export var printInt = i => console.log(i);

Imports can be functions passed to the JS API:

var codeBytes = ...;
var imports = {printInt:i => console.log(i)};
Wasm.instantiateModule(codeBytes, {imports});

☃ Or, load the wasm from a <script type='module'> tag:


Now let's look at an actual computation:

// accum.c
int accum(int* i, int* end) {
    int sum = 0;
    for (; i != end; i++)
        sum += *i;
    return sum;

This compiles to the function:

(func $accum (param $i i32) (param $end i32) (result i32)
    (local $sum i32)
    (loop $break $top
        (br_if $break (i32.eq (get_local $i) (get_local $end)))
        (set_local $sum (i32.add (get_local $sum)
                                 (i32.load (get_local $i))))
        (set_local $i (i32.add (get_local $i) (i32.const 4)))
        (br $top)
    (get_local $sum)
) \o/

The containg module declares and exports memory

    (memory 1)  ;; declare one page of memory = 64KiB
    (export "memory" memory)
    (func $accum ...)
    (export "accum" $accum)

Which we can then access from JS:

var codeBytes = ...;
var instance = Wasm.instantiateModule(codeBytes);

// Create an array of integers 1..10
var i32 = new Int32Array(instance.exports.memory);
for (var i = 0; i < 10; i++)
    i32[i] = i + 1;

console.log(instance.exports.accum(0, 10 * 4));  // "55"

End of the Tour

What we've seen so far:

  • Calling to and from JavaScript
  • ☃ Streams and ES6 module integration
  • Computation

But what about APIs?

On a traditional virtual platform:


On a modern Web browser:

The Web is starting to resemble a traditional virtual platform

... with some special "Webby" properties like:

... open standards, multiple implementations, etc

Q: So what are WebAssembly APIs? A: Web APIs!

This is a key difference from plugin architectures

Web API integration

Today, WebAssembly only gets to Web APIs by
"thunking" through JavaScript

☃ In the future, support calling Web APIs directly

Web API integration

Emscripten maps common C/C++ interfaces to Web APIs

For example, using libc and SDL:

#include <SDL/SDL.h>
#include <stdio.h>

int main(int argc, char **argv) {
  SDL_Surface *s = SDL_SetVideoMode(200, 200, 32, SDL_HWSURFACE);
  SDL_Rect rect = { 50, 50, 100, 100 };
  SDL_FillRect(s, &rect, 0xffff0000);
  return 0;

Compiled by Emscripten with:

emcc -O2 test.c -o test.html

Web API integration

Which produces a default HTML harness:

Beyond just C/C++

Currently, WebAssembly only has linear memory

Great if your language has a low-level memory model

But if your language has GC:

  • would need to implement/ship your own GC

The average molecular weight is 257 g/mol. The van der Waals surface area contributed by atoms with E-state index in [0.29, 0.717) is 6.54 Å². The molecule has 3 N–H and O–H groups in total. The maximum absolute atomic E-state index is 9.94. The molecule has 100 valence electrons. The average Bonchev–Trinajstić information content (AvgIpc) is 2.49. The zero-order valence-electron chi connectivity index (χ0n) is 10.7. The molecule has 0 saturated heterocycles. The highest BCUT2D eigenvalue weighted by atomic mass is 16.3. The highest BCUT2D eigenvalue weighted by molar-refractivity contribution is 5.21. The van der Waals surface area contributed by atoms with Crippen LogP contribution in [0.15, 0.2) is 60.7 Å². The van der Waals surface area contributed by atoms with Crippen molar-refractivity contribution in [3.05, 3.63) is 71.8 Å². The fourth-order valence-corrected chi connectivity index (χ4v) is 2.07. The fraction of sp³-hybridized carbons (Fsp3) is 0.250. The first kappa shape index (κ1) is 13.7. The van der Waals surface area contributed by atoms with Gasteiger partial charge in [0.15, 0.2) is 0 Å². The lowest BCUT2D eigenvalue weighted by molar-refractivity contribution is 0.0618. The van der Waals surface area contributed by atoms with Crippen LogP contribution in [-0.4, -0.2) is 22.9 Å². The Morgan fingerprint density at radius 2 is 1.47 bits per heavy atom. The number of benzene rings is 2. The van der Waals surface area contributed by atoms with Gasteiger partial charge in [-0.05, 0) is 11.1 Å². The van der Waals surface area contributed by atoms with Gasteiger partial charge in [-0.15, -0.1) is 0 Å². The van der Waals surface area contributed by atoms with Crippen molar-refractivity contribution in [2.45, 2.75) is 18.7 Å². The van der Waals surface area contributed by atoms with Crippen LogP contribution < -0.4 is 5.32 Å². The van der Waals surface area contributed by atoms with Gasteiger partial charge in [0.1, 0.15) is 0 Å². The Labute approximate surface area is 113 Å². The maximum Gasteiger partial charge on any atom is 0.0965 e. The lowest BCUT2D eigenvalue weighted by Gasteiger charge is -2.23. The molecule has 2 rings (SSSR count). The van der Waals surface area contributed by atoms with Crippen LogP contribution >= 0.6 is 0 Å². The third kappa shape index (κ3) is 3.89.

• which misses optimizations in browser GC
  • cannot collect cycles involving browser objects

Beyond just C/C++

To provide first-class support for GC languages, WebAssembly needs direct GC access

☃ Goal: add low-level GC primitives to avoid baking in one language's class model

☃ Goal: share GC heap with JS, allow objects/strings/values to flow back and forth

Beyond just C/C++

Also need some fundamental extensions
to the (shared JS + WebAssembly) GC:

  • Typed Objects
  • Postmortem Notification
  • Weak References

Beyond just C/C++

Need even more features in WebAssembly to
run dynamic languages efficiently:

  • Patching: immediates, branch targets, return address, ...
  • Fine-grained (stub) compilation
  • Good dynamic/any value support


How do I compile to wasm now?

Use the asm.js toolchain

C/C++ → Emscripten (LLVM) → Binaryen

Add a WebAssembly backend

When Can I Use WebAssembly?

Still iterating, and we'll need time for
review and feedback once the spec stabilizes

The first browsers are likely to ship this year

How will WebAssembly be Used?

Hard to predict, but we can extrapolate from asm.js today:

  • WebAssembly driving one-big-canvas ports
    • Games / VR / Completely custom UIs
    • Bespoke canvas reimplementations of HTML/CSS
  • WebAssembly driving a big canvas with JS chrome
  • Whole WebAssembly engine + JS frontend
  • Explicitly through individual WebAssembly libraries
  • Implicitly through JS frameworks
    • E.g., early experiments in Ember's Glimmer 2 VM

What about source maps?

Critical for compiled languages to feel "first class"

...Experiments are ongoing

What if I compile my JS to Wasm?

Not useful. You'd have to reimplement a JS engine in wasm.

Your browser already has a really good one of those.

Will WebAssembly Replace JS?

No. Why?

  • JS has huge and growing momentum, vibrant ecosystem
  • JS remains the privileged, built-in language of the Web
  • Many Web APIs designed specifically for JS

In fact, WebAssembly may have quite the opposite effect:

If you're targeting WebAssembly and your app needs a scripting language, JS is the natural choice...

Thanks! Questions?

More info at webassembly.github.io

Dan Callahan / @callahad